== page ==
Fern slashed and countered with his sword, but his opponent was simply too quick and too powerful. Fern was dueling Bres in exchange for his freedom and badly loosing. When he was pinned to the ground with a sword at his throat, he knew it was over. Bres didn’t kill him, of course. This wasn’t a duel to the death.
He had been training for nearly a year, and he was no closer to beating Bres. He began to realize that he would be here forever. He had already accepted that he would never be able to kill Bres, and he didn’t want to any more. But now he wondered if he would ever see his mother and father again.
He had started to give up hope.
Then Bres created a door in front of him.
“Go,” he said.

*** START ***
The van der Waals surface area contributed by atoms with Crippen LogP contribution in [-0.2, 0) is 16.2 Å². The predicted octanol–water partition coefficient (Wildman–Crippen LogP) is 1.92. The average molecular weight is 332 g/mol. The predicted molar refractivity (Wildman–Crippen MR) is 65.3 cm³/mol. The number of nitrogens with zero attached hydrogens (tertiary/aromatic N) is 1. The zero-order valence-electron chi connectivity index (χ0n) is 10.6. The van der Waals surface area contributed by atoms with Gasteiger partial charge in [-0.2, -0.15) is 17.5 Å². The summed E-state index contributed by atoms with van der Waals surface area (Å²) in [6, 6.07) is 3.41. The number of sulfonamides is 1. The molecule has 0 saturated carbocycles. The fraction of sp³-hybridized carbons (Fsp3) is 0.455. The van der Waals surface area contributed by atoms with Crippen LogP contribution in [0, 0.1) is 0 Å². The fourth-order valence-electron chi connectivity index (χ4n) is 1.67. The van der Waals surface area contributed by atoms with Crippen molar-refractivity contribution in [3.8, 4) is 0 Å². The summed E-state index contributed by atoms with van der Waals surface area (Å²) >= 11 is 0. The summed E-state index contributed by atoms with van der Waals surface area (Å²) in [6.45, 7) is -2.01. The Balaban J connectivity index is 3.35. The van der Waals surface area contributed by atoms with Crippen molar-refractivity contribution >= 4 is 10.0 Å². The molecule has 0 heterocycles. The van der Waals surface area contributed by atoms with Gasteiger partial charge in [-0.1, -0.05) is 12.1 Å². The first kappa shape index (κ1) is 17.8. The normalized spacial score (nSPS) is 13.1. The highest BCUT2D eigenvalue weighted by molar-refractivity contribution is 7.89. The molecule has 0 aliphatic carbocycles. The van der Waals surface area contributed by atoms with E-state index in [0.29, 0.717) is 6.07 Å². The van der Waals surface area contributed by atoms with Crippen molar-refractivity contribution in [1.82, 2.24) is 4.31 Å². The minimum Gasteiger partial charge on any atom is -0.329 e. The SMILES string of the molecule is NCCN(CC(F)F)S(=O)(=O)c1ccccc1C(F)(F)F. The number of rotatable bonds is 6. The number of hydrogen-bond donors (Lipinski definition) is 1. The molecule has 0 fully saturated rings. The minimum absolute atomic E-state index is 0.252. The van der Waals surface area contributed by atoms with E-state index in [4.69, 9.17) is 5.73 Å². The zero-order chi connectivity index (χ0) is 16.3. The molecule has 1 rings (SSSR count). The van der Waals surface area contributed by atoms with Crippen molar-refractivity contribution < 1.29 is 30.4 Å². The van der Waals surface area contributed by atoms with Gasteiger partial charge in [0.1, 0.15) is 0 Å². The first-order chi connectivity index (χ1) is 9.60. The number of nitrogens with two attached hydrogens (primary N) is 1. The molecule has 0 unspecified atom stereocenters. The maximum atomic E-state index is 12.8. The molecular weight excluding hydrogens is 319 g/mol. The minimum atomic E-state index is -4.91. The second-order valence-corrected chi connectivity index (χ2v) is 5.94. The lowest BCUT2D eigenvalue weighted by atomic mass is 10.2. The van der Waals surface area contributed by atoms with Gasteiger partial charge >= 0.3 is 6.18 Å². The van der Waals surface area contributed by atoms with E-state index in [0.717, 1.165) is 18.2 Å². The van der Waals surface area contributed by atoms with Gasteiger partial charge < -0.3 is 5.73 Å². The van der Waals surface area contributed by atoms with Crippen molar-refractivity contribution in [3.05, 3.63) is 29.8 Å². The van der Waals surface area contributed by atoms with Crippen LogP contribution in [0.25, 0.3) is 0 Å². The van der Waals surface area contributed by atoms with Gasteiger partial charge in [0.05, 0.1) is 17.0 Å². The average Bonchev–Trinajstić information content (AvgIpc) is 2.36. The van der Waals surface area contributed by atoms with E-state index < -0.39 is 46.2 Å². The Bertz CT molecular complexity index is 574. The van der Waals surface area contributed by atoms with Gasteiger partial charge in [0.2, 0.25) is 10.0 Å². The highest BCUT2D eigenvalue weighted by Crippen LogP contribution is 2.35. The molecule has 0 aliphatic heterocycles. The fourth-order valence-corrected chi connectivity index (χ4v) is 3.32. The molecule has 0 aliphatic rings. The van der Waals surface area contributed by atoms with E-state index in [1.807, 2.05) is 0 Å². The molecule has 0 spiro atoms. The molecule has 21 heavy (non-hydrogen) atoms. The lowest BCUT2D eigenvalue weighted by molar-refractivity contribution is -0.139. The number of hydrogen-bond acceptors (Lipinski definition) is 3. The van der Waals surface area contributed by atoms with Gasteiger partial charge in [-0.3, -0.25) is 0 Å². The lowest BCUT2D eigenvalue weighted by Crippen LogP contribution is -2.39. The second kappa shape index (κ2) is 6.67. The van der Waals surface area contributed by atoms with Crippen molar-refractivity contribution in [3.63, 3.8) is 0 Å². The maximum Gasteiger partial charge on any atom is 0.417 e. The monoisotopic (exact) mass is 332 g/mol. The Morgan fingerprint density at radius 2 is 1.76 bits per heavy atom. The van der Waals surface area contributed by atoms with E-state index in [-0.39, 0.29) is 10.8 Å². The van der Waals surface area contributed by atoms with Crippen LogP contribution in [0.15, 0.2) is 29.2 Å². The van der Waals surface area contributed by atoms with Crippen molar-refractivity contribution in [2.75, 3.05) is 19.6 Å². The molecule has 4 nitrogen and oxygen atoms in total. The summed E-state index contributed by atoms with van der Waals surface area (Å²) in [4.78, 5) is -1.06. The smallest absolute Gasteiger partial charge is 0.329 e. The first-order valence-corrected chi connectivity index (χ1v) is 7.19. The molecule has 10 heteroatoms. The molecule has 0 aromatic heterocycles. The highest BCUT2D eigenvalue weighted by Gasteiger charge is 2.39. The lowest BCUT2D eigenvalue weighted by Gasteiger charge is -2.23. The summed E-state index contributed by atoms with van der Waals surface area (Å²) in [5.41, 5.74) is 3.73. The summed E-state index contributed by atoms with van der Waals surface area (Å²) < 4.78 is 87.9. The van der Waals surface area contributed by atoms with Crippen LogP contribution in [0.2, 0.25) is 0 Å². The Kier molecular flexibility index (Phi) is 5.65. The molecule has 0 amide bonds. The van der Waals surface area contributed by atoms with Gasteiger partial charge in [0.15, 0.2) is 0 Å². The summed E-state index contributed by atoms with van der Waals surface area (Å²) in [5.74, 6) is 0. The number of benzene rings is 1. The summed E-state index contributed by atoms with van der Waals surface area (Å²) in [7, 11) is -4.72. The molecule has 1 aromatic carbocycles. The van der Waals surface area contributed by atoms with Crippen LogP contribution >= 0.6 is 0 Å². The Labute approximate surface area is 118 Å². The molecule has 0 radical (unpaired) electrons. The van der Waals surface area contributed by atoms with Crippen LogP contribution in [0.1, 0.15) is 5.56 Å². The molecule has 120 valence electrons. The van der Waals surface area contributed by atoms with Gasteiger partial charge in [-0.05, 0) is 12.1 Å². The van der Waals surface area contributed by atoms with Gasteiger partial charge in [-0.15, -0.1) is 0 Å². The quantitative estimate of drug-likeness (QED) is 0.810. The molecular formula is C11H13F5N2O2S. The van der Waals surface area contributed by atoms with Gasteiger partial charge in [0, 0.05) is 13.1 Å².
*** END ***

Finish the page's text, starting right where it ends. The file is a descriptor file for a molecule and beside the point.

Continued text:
“You want me gone? I thought you liked me.”
“I adore you. But no matter how much I want to, I can’t keep you here. You are my stars. You’re beautiful and incredible and magnificent, but that doesn’t change the fact that I stole you from the sky. Now I need to let you return home, because that’s what’s best for you.”
“This will take me home?”
Fern bolted for the door and ran through it. He came out on the other side into a field and the door disappeared.
It was still a long journey from the house. When he eventually found his way home, he was exhausted, but he knew that he would have dinner waiting for him. The door was locked. He was too short to reach the door knocker and he just wanted to lay in his own bed. He began climbing the vines that led to his window, as he had so many times before. It was the fun way to get into his room. When he got up to the window, it was not only shut and locked, but also barred. They were trying to keep him out. But why? Didn’t they want him to come home?
He peered through the window. His parents were smiling at each other. They shouldn’t be smiling. They hadn’t seen him yet. What were they smiling at? When he saw the crib where his bed should be and the infant in his mother’s arms, his eyes became wide and he fell to the ground.